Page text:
Harp Magazine announces it's shutting down
Monday, March 17, 2008
– Harp Magazine, which started as a roots/Americana magazine, is closing its doors.
In an email sent last week, editor Scott Crawford wrote, "It's with a really heavy heart that I even have to write this. As many of you know, our cash flow had slowed recently. Due to various factors, including the current newsstand
magazine slump, the majority shareholders of Guthrie Inc. Harp's parent
company, have decided to declare Chapter 7 bankruptcy."
The current March/April issue is the final issue of the seven-year-old magazine. The magazine will not continue on the web.
Crawford said the bankruptcy would be filed this week. Crawford could not be reached for comment.
Crawford started the magazine in 2001 and sold it several years later to Guthrie Inc., which also publishes JazzTimes. On Harp's web site, Glenn Sabin, Guthrie's CEO, said the publication struggled to become profitable. "We purchased Harp in 2003, and it quickly became a first class product that was highly acclaimed for its often irreverent editorial approach and strong graphical package. Unfortunately, Harp's critical acclaim never translated into sustaining commercial success. Harp's lifecycle was ill timed with the precipitous decline of the music software industry, coupled with the consolidation of the consumer magazine newsstand business and rising paper and postage costs."
The announcement comes during a spate of announced closings of magazines. No Depression announced in February it was shutting its magazine after the May/June issue. Last week, Bluegrass Now announced it was folding its magazine as well.
The magazine started covering similar territory as No Depression and Paste Magazine. The magazine eventually veered towards more of a rock direction. Dave Grohl of the Foo Fighters, for example, is on the cover of the current issue. Other recent issues had White Stripes and Ween on the cover.
Editorial: Walking the talk
When names like Hank Williams, Johnny Cash, Waylon and the Hag are invoked, you're talking hard core country. These are the touchstones of country , the guys who made country music what it was and still is (or maybe can be). When these folks would sing about being down-and-out and the rough-and-tumble, they knew of what they were singing about. Fast forward a few years to the country singers of today. »»»
Concert Review: Over the Rhine presents its version of holiday songs
Shortly before performing Merle Haggard's downer Christmas song, "If We Make It Through December," Over The Rhine co-leader Linford Detweiler remarked how his wife (and other half of OTR) Karin Bergquist recently described the act's holiday sounds as "reality Christmas music."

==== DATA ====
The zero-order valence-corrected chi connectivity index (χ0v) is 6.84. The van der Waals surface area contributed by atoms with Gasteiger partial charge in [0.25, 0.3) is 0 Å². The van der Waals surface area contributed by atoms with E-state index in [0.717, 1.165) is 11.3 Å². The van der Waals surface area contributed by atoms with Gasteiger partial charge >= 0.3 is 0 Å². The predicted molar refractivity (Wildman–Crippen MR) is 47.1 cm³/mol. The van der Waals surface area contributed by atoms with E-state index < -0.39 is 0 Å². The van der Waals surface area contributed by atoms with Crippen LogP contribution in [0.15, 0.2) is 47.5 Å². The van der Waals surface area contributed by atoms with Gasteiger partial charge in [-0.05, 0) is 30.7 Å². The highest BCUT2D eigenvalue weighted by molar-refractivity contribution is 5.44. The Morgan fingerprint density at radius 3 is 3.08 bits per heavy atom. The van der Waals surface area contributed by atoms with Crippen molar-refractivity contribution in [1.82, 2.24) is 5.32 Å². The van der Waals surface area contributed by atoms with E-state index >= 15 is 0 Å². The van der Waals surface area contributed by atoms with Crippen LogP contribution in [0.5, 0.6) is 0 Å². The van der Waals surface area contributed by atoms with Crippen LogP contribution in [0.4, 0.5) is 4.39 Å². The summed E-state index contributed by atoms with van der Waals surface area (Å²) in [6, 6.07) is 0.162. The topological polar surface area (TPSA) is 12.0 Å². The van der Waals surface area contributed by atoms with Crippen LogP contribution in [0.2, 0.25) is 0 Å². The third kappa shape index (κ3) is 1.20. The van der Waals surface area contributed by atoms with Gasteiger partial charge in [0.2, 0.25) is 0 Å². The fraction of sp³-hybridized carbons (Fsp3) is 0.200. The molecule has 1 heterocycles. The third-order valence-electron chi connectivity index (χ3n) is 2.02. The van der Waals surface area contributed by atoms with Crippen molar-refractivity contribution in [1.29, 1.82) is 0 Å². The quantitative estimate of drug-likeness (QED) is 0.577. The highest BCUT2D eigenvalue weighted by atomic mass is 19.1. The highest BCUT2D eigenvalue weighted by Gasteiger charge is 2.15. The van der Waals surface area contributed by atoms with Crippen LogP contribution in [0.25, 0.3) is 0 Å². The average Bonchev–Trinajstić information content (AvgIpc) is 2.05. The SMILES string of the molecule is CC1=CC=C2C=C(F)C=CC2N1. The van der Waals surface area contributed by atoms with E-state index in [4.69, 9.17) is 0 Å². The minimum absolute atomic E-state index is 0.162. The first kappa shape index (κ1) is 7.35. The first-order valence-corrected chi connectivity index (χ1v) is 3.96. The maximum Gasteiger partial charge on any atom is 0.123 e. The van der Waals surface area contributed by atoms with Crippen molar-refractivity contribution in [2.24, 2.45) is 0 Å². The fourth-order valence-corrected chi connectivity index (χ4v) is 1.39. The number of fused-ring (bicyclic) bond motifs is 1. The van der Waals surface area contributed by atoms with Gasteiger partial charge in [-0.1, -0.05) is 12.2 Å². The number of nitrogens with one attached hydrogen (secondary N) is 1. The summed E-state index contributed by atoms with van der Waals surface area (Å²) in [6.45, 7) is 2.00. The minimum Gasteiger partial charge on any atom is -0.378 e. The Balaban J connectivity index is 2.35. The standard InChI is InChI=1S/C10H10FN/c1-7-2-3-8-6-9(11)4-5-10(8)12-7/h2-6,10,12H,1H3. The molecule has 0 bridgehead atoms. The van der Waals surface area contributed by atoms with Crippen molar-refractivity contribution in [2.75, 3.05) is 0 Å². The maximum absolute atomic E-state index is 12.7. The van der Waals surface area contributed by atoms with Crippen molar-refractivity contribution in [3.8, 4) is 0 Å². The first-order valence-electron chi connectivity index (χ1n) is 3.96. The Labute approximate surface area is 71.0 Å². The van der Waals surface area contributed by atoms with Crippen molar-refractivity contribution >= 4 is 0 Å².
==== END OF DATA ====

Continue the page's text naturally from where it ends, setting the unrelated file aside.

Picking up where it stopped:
And when a duo includes a song like "My... »»»
Concert Review: Perhaps not country, but Urban stars
After Keith Urban scorched a version of "Days Go By," a man in his mid-50s in a Led Zeppelin T shirt said to his rhinestone clad lady friend, "This is not country music, that guy's a rock star."
Indeed, the chart topping Aussie further contributes to country's multiple personality disorder, but in a category other than pop.... »»»
Country News Digest
Elsewhere in the news
Currently at the CST blogs
For nearly a decade and a half, The Devil Makes Three has concocted an amazing blend of bluegrass, folk, country, blues, rockabilly and whatever happens to bubble to the surface, and applied it liberally to their songwriting ethic.... »»»
Mercy Rose Isbell recently celebrated her first birthday and, ironically, the album she helped inspire has just been released. Synchronicity is a beautiful thing. Mercy Rose is, of course, the daughter of singer/songwriters Jason Isbell and Amanda Shires, two of the most gifted Americana artists working today...
Something old is new again. The Earls of Leicester, fresh from their first release in late 2014 and the IBMA Entertainer of the Year Award for 2015, followed that remarkable success with "Rattle and Roar."... »»»
If naming your release "Gunslinger," you'd better let it rip and go for a harder country sound, especially if donning a black cowboy hat on the cover. The reality does not exactly match that sentiment for Garth Brooks, but at times he comes mighty close. »»»